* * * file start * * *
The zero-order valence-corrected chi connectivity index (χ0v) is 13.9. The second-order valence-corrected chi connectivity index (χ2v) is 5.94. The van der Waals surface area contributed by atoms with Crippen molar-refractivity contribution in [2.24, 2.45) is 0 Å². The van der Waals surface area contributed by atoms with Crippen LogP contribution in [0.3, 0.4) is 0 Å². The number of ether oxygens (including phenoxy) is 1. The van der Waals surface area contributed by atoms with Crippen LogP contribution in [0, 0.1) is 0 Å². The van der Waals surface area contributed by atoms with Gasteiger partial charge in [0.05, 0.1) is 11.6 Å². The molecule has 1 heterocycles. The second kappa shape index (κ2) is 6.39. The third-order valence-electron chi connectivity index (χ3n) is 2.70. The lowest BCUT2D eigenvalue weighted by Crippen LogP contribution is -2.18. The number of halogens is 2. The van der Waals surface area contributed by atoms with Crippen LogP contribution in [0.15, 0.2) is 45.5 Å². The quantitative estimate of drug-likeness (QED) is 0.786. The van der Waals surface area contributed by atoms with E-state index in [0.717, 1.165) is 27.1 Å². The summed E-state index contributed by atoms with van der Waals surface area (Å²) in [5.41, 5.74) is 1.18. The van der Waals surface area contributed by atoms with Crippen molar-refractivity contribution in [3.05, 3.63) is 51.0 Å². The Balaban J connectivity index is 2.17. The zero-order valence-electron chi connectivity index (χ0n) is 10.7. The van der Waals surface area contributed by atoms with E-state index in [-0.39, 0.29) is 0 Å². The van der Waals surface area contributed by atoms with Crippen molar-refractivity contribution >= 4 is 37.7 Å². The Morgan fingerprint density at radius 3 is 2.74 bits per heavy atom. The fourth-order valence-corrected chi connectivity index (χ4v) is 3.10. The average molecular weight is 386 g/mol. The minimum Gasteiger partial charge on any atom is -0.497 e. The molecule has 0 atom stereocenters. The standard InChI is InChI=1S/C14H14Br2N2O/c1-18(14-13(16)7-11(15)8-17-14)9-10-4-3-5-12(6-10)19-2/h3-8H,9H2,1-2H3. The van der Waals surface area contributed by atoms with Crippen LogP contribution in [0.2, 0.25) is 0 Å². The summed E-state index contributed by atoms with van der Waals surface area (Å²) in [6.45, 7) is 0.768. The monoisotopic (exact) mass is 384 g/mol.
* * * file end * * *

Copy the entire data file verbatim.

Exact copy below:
The zero-order valence-corrected chi connectivity index (χ0v) is 13.9. The second-order valence-corrected chi connectivity index (χ2v) is 5.94. The van der Waals surface area contributed by atoms with Crippen molar-refractivity contribution in [2.24, 2.45) is 0 Å². The van der Waals surface area contributed by atoms with Crippen LogP contribution in [0.3, 0.4) is 0 Å². The number of ether oxygens (including phenoxy) is 1. The van der Waals surface area contributed by atoms with Crippen LogP contribution in [0, 0.1) is 0 Å². The van der Waals surface area contributed by atoms with Gasteiger partial charge in [0.05, 0.1) is 11.6 Å². The molecule has 1 heterocycles. The second kappa shape index (κ2) is 6.39. The third-order valence-electron chi connectivity index (χ3n) is 2.70. The lowest BCUT2D eigenvalue weighted by Crippen LogP contribution is -2.18. The number of halogens is 2. The van der Waals surface area contributed by atoms with Crippen LogP contribution in [0.15, 0.2) is 45.5 Å². The quantitative estimate of drug-likeness (QED) is 0.786. The van der Waals surface area contributed by atoms with E-state index in [0.717, 1.165) is 27.1 Å². The summed E-state index contributed by atoms with van der Waals surface area (Å²) in [5.41, 5.74) is 1.18. The van der Waals surface area contributed by atoms with Crippen molar-refractivity contribution in [3.05, 3.63) is 51.0 Å². The Balaban J connectivity index is 2.17. The zero-order valence-electron chi connectivity index (χ0n) is 10.7. The van der Waals surface area contributed by atoms with E-state index in [-0.39, 0.29) is 0 Å². The van der Waals surface area contributed by atoms with Crippen molar-refractivity contribution >= 4 is 37.7 Å². The Morgan fingerprint density at radius 3 is 2.74 bits per heavy atom. The fourth-order valence-corrected chi connectivity index (χ4v) is 3.10. The average molecular weight is 386 g/mol. The minimum Gasteiger partial charge on any atom is -0.497 e. The molecule has 0 atom stereocenters. The standard InChI is InChI=1S/C14H14Br2N2O/c1-18(14-13(16)7-11(15)8-17-14)9-10-4-3-5-12(6-10)19-2/h3-8H,9H2,1-2H3. The van der Waals surface area contributed by atoms with Crippen LogP contribution in [0.2, 0.25) is 0 Å². The summed E-state index contributed by atoms with van der Waals surface area (Å²) in [6.45, 7) is 0.768. The monoisotopic (exact) mass is 384 g/mol.